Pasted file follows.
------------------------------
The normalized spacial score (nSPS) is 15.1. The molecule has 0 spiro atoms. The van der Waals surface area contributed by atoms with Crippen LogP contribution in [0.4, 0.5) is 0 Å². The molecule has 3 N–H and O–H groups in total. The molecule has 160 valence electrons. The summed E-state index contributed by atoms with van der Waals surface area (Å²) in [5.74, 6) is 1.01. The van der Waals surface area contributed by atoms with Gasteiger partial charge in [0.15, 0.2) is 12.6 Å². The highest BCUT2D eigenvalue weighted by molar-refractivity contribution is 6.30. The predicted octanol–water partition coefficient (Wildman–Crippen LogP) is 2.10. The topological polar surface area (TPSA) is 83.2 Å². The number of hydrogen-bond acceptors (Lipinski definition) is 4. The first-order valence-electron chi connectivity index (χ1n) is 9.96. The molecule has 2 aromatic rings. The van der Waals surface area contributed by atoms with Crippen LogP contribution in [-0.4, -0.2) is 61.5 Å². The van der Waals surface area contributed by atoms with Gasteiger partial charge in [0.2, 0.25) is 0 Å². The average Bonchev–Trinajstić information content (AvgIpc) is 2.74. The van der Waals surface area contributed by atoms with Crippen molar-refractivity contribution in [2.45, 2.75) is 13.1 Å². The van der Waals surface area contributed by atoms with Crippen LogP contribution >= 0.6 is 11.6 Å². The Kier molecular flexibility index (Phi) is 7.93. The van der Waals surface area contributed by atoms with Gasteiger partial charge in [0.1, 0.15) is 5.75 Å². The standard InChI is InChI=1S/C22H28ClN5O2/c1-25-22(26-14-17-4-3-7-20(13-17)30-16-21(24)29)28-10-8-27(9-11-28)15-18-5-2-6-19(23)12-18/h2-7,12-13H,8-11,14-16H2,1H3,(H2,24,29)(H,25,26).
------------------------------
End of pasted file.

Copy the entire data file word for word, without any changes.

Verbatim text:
The normalized spacial score (nSPS) is 15.1. The molecule has 0 spiro atoms. The van der Waals surface area contributed by atoms with Crippen LogP contribution in [0.4, 0.5) is 0 Å². The molecule has 3 N–H and O–H groups in total. The molecule has 160 valence electrons. The summed E-state index contributed by atoms with van der Waals surface area (Å²) in [5.74, 6) is 1.01. The van der Waals surface area contributed by atoms with Gasteiger partial charge in [0.15, 0.2) is 12.6 Å². The highest BCUT2D eigenvalue weighted by molar-refractivity contribution is 6.30. The predicted octanol–water partition coefficient (Wildman–Crippen LogP) is 2.10. The topological polar surface area (TPSA) is 83.2 Å². The number of hydrogen-bond acceptors (Lipinski definition) is 4. The first-order valence-electron chi connectivity index (χ1n) is 9.96. The molecule has 2 aromatic rings. The van der Waals surface area contributed by atoms with Crippen LogP contribution in [-0.4, -0.2) is 61.5 Å². The van der Waals surface area contributed by atoms with Gasteiger partial charge in [0.2, 0.25) is 0 Å². The average Bonchev–Trinajstić information content (AvgIpc) is 2.74. The van der Waals surface area contributed by atoms with Crippen molar-refractivity contribution in [2.45, 2.75) is 13.1 Å². The van der Waals surface area contributed by atoms with Crippen LogP contribution >= 0.6 is 11.6 Å². The Kier molecular flexibility index (Phi) is 7.93. The van der Waals surface area contributed by atoms with Gasteiger partial charge in [0.1, 0.15) is 5.75 Å². The standard InChI is InChI=1S/C22H28ClN5O2/c1-25-22(26-14-17-4-3-7-20(13-17)30-16-21(24)29)28-10-8-27(9-11-28)15-18-5-2-6-19(23)12-18/h2-7,12-13H,8-11,14-16H2,1H3,(H2,24,29)(H,25,26).